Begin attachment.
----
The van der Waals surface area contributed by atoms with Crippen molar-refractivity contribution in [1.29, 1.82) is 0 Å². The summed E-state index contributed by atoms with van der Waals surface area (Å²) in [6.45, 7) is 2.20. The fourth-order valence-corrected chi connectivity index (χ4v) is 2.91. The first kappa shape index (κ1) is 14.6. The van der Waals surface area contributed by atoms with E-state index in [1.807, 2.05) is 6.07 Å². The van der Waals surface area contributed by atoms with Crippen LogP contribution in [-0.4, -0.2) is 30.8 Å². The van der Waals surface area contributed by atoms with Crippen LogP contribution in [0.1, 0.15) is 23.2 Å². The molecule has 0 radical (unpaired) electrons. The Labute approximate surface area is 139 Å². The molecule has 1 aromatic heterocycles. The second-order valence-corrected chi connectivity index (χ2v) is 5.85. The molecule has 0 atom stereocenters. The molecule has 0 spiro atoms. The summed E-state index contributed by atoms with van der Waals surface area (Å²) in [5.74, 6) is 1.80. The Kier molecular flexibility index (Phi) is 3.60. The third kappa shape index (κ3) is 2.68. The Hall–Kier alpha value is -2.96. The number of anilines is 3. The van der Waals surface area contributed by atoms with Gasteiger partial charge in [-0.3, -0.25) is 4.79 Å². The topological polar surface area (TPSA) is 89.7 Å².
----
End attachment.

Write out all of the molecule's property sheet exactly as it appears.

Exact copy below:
The van der Waals surface area contributed by atoms with Crippen molar-refractivity contribution in [1.29, 1.82) is 0 Å². The summed E-state index contributed by atoms with van der Waals surface area (Å²) in [6.45, 7) is 2.20. The fourth-order valence-corrected chi connectivity index (χ4v) is 2.91. The first kappa shape index (κ1) is 14.6. The van der Waals surface area contributed by atoms with E-state index in [1.807, 2.05) is 6.07 Å². The van der Waals surface area contributed by atoms with Crippen LogP contribution in [-0.4, -0.2) is 30.8 Å². The van der Waals surface area contributed by atoms with Crippen LogP contribution in [0.1, 0.15) is 23.2 Å². The molecule has 0 radical (unpaired) electrons. The Labute approximate surface area is 139 Å². The molecule has 1 aromatic heterocycles. The second-order valence-corrected chi connectivity index (χ2v) is 5.85. The molecule has 0 atom stereocenters. The molecule has 0 spiro atoms. The summed E-state index contributed by atoms with van der Waals surface area (Å²) in [5.74, 6) is 1.80. The Kier molecular flexibility index (Phi) is 3.60. The third kappa shape index (κ3) is 2.68. The Hall–Kier alpha value is -2.96. The number of anilines is 3. The van der Waals surface area contributed by atoms with Gasteiger partial charge in [-0.3, -0.25) is 4.79 Å². The topological polar surface area (TPSA) is 89.7 Å².